True, but there’s one crucial difference between this and and all the other options that have been discussed:
What you’ve done actually exists.
Most progress happens incrementally. The first few versions are pretty rough, and early adopters struggle. But without those early versions and struggles, we would never get to the clean and polished mature versions. So, don’t sell yourself short. The perfect is not the enemy of the good, but rather its descendant.
I fully agree with @adw and would like to add my own observation from my professional live. I am one of three original authors of a software library that gets used in cars. Each new functionality was first discussed in a group of stakeholders (car makers, their suppliers …). Often those discussions would drag on for a long time because it was difficult to find a consensus on the “right” approach forward.
The way this was often resolved was by us (the authors) picking one approach and actually implementing it. The difference now was that there was something that could be observed, criticized and improved upon. I don’t claim that this always resulted in the best possible outcome, but it got things moving and progress was made.
So something imperfect that exists and can therefor be evaluated and improved upon is (at least in my eyes) always better then a potential perfect solutions. Case in point: I’d love to have something like Qubes OS running on 100% free and open hardware while still being able to run all the software I need for my job. That doesn’t exist. What does exist is Qubes OS on x86. Not perfect, but far better then anything else I’ve seen or nothing at all.
My thoughts exactly, @Sven. We should never underestimate the power of second-order (and, in general, n-th order) effects. I can imagine another community developer coming to rely on a rough-and-ready beta version of some tool, eventually getting fed up with its limitations, and one day saying, “Enough is enough! I’m going to build a better version of this thing.” But without the rough early version, they might have never even started using Qubes in the first place because the barrier to entry was too high. Often, putting something out that there people can play with inspires them to make contributions of their own.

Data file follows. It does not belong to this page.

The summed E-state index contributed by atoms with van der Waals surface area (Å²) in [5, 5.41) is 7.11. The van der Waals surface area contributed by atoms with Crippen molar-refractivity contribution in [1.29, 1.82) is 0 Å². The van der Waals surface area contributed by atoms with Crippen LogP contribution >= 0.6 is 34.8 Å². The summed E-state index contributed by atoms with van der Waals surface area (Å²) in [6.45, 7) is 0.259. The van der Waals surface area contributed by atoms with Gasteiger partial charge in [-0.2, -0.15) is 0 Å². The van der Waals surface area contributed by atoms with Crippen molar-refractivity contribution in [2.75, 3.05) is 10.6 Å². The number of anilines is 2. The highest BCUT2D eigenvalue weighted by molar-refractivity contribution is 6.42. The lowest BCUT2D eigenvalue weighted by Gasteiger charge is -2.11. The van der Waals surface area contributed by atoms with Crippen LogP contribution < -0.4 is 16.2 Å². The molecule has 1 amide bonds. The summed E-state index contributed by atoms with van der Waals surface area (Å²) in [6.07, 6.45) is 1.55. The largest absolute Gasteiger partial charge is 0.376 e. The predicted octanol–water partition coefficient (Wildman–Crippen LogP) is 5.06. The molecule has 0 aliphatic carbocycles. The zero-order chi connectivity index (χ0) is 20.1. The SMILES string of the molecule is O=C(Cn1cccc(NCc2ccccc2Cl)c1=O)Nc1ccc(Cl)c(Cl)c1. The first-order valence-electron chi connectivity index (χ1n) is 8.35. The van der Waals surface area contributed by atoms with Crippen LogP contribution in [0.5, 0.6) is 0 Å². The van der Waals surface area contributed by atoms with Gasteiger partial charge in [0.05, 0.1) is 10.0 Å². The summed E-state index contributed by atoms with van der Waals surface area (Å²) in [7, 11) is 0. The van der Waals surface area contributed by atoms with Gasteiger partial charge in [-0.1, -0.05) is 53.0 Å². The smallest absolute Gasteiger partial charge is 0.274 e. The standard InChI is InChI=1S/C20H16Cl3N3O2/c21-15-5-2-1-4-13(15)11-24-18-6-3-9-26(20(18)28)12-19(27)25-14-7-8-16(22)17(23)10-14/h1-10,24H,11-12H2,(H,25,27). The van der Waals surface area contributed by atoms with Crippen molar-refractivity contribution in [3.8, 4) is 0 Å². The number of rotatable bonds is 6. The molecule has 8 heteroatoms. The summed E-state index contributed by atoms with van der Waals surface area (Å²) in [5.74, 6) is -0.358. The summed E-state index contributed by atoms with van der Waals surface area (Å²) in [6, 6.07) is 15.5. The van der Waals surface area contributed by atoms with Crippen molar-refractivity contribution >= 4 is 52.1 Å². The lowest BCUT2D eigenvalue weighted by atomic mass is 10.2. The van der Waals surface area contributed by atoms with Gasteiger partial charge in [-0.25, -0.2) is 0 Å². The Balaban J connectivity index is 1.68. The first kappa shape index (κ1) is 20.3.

I can think of many cases where I’ve identified bugs, limitations, and missing features in things that I would never have been able to create myself in the first place. It’s practically a daily occurrence. But if that thing didn’t already exist, I probably wouldn’t even know what I was missing to begin with.
I can understand @unman’s concern about this approach having scalability problems in the long run. However, such trials can still be quite valuable. We often find ourselves in a situation where options A, B, and C are all available to us, but since we don’t know which will turn out to be fruitful (and lack the time and resources to try them all), we’re paralyzed by indecision. If someone actually takes the step of trying out option A, even if we know beforehand that it’s a long-term dead end, then we get to see how users interact with it, which might allow us to glean more information about the problem space. Armed with that new knowledge, we might then be able to see that option B has a much higher chance of ultimately bearing fruit than option C down the line, giving us a reason to finally make a significant investment in one option over the other.
The missing gpg file is supposed to be on sys.firewall, apparently, in /var/lib/qubes/dom0-updates/etc/pki/rpm-gpg and its RPM-GPG-KEY-unman.
So I put the file there…it is in company with a large number of RPM-GPT-KEY files.
As soon as I start trying to install the cacher, that directory empties out. Completely. And it won’t come back until I close the window that opens up to do the install, cd …, then cd back into rpm-gpg–and when it comes back the unman file is missing. So sys-firewall is systematically wiping out the entire directory the file is supposed to be in when it tries to do the install.
I also tried putting the file on the dvm template sys-firewall is based on…makes no difference (that directory, on that system, I had to create).
Me being confused about the context of @SteveC's posts
Hi @SteveC I took the liberty to move your recent posts into their own thread in ‘User Support’. It is apparrent to me that you struggle adding PGP keys for third party repositories in an RPM based system (Fedora likely). Being mostly a Debian user myself, I have little experience to share. However a web search shows this: rpm --import <YOUR_PUBKEY_PATH_HERE> … maybe give it a try?
If not there should be plenty of folks around here able to help you out.